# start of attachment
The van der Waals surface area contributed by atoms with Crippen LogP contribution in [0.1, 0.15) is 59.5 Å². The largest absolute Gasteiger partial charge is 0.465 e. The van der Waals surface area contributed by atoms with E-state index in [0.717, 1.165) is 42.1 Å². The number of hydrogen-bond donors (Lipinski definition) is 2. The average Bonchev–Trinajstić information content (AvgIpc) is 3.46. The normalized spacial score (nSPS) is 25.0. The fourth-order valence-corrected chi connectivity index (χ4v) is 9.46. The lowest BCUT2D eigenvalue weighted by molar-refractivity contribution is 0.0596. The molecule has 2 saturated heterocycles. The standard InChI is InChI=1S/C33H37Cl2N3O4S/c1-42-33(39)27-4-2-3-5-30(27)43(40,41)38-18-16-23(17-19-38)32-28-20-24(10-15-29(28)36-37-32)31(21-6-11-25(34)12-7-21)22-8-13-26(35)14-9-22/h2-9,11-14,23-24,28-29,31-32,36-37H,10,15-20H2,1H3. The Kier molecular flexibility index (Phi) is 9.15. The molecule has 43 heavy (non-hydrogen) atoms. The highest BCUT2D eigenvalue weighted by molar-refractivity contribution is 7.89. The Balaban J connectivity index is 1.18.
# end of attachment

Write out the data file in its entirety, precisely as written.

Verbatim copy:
The van der Waals surface area contributed by atoms with Crippen LogP contribution in [0.1, 0.15) is 59.5 Å². The largest absolute Gasteiger partial charge is 0.465 e. The van der Waals surface area contributed by atoms with E-state index in [0.717, 1.165) is 42.1 Å². The number of hydrogen-bond donors (Lipinski definition) is 2. The average Bonchev–Trinajstić information content (AvgIpc) is 3.46. The normalized spacial score (nSPS) is 25.0. The fourth-order valence-corrected chi connectivity index (χ4v) is 9.46. The lowest BCUT2D eigenvalue weighted by molar-refractivity contribution is 0.0596. The molecule has 2 saturated heterocycles. The standard InChI is InChI=1S/C33H37Cl2N3O4S/c1-42-33(39)27-4-2-3-5-30(27)43(40,41)38-18-16-23(17-19-38)32-28-20-24(10-15-29(28)36-37-32)31(21-6-11-25(34)12-7-21)22-8-13-26(35)14-9-22/h2-9,11-14,23-24,28-29,31-32,36-37H,10,15-20H2,1H3. The Kier molecular flexibility index (Phi) is 9.15. The molecule has 43 heavy (non-hydrogen) atoms. The highest BCUT2D eigenvalue weighted by molar-refractivity contribution is 7.89. The Balaban J connectivity index is 1.18.